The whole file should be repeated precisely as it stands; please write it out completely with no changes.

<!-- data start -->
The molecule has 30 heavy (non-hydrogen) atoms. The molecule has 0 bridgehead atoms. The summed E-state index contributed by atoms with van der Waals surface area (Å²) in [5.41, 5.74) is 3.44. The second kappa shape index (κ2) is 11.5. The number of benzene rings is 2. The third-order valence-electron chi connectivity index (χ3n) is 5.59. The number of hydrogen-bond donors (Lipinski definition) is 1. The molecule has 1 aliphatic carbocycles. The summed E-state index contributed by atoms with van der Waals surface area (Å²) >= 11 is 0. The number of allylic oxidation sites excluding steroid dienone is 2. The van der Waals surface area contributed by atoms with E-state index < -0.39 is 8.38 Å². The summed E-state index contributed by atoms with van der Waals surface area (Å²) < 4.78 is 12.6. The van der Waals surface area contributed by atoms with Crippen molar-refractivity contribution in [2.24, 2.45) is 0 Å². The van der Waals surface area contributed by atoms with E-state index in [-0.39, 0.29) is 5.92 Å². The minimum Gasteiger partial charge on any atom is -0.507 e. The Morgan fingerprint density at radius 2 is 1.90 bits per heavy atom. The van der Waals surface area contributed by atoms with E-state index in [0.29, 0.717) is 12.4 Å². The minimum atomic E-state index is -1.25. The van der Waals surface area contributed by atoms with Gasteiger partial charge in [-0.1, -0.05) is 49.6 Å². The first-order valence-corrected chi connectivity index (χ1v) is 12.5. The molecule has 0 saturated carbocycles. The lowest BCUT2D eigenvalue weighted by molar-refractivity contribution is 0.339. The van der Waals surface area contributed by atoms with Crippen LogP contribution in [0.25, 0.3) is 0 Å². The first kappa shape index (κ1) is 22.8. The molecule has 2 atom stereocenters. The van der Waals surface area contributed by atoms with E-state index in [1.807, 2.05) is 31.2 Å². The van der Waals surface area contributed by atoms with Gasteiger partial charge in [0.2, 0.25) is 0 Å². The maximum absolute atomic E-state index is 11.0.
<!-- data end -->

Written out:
The molecule has 30 heavy (non-hydrogen) atoms. The molecule has 0 bridgehead atoms. The summed E-state index contributed by atoms with van der Waals surface area (Å²) in [5.41, 5.74) is 3.44. The second kappa shape index (κ2) is 11.5. The number of benzene rings is 2. The third-order valence-electron chi connectivity index (χ3n) is 5.59. The number of hydrogen-bond donors (Lipinski definition) is 1. The molecule has 1 aliphatic carbocycles. The summed E-state index contributed by atoms with van der Waals surface area (Å²) >= 11 is 0. The number of allylic oxidation sites excluding steroid dienone is 2. The van der Waals surface area contributed by atoms with E-state index < -0.39 is 8.38 Å². The summed E-state index contributed by atoms with van der Waals surface area (Å²) < 4.78 is 12.6. The van der Waals surface area contributed by atoms with Crippen molar-refractivity contribution in [2.24, 2.45) is 0 Å². The van der Waals surface area contributed by atoms with E-state index in [-0.39, 0.29) is 5.92 Å². The minimum Gasteiger partial charge on any atom is -0.507 e. The Morgan fingerprint density at radius 2 is 1.90 bits per heavy atom. The van der Waals surface area contributed by atoms with E-state index in [0.29, 0.717) is 12.4 Å². The minimum atomic E-state index is -1.25. The van der Waals surface area contributed by atoms with Gasteiger partial charge in [-0.1, -0.05) is 49.6 Å². The first-order valence-corrected chi connectivity index (χ1v) is 12.5. The molecule has 0 saturated carbocycles. The lowest BCUT2D eigenvalue weighted by molar-refractivity contribution is 0.339. The van der Waals surface area contributed by atoms with Crippen LogP contribution in [0.25, 0.3) is 0 Å². The first kappa shape index (κ1) is 22.8. The molecule has 2 atom stereocenters. The van der Waals surface area contributed by atoms with E-state index in [1.807, 2.05) is 31.2 Å². The van der Waals surface area contributed by atoms with Gasteiger partial charge in [0.2, 0.25) is 0 Å². The maximum absolute atomic E-state index is 11.0.